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“If Only We Had More Money”

I opened the refrigerator and there it sat. On the top shelf quivered a large maroon cow’s liver—inside a bright aqua bowl.

You might ask, “What was a cow’s liver doing in your refrigerator?”

The short answer is “thawing.” The long answer requires a bit of a story.

Saving Money

My husband and I married while still in school. John had finished his bachelor’s degree and one year of seminary. I was still working on my bachelor’s degree. My sweet husband graciously offered to take a one-year break from the seminary and work while I finished my degree. Then we would switch, and I would work while he finished his master of divinity degree.

We had enough funds to live. But just barely.

To save money, we ate liver. I know. Eww. But at that time, experts promoted it as a healthy source of iron. And it was inexpensive—you could get little orange cartons of sliced liver for 39 cents a pound. My mother-in-law’s recipe—with tomato sauce, green peppers, and rice—made it almost palatable. And so, liver became one of our go-to meals.

We laugh now. Our life as newlyweds had its challenges. Money was often a struggle.

Surely life would improve if only we had more money.

If Only We Had More Money

Probably most of us think life would be easier if only we had a little more money. With a bigger savings account, we could sleep better at night. We could get ahead of the bills, ahead of our debt, ahead of our neighbors.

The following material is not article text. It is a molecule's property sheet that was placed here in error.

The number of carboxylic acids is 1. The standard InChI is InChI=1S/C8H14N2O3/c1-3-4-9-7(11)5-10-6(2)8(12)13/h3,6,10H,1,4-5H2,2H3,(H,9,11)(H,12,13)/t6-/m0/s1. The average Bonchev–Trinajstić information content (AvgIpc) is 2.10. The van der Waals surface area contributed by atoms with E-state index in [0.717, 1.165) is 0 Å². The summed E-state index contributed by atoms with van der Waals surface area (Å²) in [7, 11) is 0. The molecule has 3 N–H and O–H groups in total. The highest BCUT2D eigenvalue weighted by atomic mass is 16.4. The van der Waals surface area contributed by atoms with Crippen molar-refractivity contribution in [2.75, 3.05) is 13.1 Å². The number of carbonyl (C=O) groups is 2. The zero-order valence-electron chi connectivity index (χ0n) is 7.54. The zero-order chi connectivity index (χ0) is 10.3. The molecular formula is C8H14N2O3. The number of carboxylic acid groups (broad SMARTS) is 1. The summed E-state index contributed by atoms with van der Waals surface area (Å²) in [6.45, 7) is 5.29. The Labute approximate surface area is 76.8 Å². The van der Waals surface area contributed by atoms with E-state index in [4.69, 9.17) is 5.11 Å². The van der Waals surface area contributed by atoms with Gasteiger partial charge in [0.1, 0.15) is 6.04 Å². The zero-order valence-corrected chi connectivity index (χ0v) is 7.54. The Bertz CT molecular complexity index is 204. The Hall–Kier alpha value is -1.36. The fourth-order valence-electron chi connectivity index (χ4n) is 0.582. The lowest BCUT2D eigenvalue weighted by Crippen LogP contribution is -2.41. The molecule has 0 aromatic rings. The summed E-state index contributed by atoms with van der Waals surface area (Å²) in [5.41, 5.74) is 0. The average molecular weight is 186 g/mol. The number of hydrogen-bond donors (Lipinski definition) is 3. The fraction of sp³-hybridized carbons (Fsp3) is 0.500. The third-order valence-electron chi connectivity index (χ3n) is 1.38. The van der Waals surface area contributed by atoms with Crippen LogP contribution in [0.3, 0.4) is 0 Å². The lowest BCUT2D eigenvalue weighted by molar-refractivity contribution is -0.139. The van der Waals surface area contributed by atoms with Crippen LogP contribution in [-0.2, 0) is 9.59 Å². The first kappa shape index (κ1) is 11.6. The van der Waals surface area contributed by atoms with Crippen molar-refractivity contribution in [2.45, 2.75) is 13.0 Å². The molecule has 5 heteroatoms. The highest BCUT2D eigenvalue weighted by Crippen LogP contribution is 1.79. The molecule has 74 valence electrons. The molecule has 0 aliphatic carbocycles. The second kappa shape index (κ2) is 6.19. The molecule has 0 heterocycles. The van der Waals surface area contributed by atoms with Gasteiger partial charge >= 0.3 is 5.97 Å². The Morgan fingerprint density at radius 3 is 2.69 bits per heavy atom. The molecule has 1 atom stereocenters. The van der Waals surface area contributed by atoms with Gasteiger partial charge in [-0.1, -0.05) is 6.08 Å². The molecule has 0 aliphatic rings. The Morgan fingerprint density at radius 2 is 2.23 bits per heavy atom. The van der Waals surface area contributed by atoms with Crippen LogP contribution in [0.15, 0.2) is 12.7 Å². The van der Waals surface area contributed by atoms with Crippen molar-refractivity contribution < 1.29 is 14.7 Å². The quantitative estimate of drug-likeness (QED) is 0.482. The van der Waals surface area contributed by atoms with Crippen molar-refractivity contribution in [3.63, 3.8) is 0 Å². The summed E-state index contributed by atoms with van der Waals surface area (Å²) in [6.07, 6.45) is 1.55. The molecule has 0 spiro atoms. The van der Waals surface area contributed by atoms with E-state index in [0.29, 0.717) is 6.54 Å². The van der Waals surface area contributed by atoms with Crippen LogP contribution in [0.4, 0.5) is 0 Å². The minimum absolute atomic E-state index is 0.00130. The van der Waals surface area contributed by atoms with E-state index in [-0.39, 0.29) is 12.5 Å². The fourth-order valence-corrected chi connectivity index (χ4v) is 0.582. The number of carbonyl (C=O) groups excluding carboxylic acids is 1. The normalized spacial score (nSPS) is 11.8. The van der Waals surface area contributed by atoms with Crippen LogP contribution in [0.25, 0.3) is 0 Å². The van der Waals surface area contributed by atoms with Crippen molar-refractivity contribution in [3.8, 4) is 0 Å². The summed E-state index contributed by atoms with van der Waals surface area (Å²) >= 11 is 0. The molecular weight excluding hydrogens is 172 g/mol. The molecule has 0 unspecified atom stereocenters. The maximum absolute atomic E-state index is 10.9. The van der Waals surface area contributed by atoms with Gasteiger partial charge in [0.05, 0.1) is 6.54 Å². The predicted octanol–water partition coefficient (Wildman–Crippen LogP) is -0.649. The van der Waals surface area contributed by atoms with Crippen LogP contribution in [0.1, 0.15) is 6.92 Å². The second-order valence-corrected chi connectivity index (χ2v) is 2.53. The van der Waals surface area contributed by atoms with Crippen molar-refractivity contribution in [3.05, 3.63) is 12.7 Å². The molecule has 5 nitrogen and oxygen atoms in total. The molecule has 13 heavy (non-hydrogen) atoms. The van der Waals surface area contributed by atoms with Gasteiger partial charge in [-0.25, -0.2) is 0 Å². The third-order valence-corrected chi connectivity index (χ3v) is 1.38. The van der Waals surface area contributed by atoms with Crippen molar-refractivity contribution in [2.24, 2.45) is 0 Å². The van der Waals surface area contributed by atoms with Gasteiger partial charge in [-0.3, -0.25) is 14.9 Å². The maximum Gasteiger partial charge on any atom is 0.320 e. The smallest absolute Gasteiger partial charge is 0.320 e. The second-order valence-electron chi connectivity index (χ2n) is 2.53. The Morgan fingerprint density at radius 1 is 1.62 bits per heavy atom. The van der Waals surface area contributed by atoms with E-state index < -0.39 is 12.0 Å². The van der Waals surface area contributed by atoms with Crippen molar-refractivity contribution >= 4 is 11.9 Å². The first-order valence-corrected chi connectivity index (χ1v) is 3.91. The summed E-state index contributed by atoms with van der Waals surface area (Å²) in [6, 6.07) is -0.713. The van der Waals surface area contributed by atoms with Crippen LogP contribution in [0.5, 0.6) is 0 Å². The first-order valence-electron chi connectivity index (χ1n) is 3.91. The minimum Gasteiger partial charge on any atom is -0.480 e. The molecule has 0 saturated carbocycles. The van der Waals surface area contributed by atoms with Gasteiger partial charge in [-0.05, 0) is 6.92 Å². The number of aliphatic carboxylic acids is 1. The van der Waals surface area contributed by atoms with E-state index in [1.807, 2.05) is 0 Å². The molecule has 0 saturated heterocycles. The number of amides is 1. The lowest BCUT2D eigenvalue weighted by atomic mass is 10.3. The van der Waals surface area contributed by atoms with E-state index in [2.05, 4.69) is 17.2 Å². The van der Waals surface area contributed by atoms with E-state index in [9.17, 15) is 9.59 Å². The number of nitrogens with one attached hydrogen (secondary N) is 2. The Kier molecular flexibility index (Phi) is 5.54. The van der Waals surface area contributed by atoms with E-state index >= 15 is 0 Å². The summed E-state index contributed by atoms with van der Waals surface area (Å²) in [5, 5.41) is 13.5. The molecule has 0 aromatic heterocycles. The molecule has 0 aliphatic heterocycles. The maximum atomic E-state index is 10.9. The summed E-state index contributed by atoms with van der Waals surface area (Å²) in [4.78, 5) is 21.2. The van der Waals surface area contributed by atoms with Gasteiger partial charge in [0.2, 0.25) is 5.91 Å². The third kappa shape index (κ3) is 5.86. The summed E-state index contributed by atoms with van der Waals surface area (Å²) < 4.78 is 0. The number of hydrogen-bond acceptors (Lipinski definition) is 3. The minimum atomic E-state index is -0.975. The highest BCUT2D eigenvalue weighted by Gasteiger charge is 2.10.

While most of us wish we had more money, not many of us would admit to having an issue with greed. One reason for this is that our culture requires us to use money. We need money to pay for the necessities of food, clothes, and shelter. Money to go to school, money to get to work. Therefore, we rationalize we need more money. We simply don’t have enough.

But also, we may not see our problem with money because we spend most of our time with people in our same socioeconomic bracket. We live in the same neighborhoods, shop in the same stores, attend the same churches. We tend to measure ourselves against the friend who came to lunch with a designer-label purse on her arm or the neighbor who parks a new SUV in his driveway instead of comparing ourselves with the single mom struggling to feed her kids with food stamps or the retiree on a fixed income who is trying to make ends meet.

 

Money as an Idol

Money can be a monster issue in our lives. Jesus knew that. In fact, He preached on money often, saying, “You cannot serve God and money” (Matthew 6:24). Money wasn’t a big deal to Him, but He knew it would be to us.

As I studied Jesus’ words, I recalled times when I did wrestle with the issue of money. I remembered my wish for more cash as newlyweds. My anxiety over house payments when we moved from Montana to Illinois without being able to sell our Montana home. My worries over paying college tuition for our children. My “less than” feelings when friends and family found high-paying jobs and I was “just” a piano teacher.

Like the rich fool, I have looked to money for answers found only in the God of sufficiency.

 

The problem comes when money is no longer simply a tool but an object of desire. The apostle Paul wrote to his protégé Timothy, “The love of money is a root of all kinds of evils” (1 Timothy 6:10). Money becomes an idol when our greed—our quest for more—leads us to worship money and trust it more than God.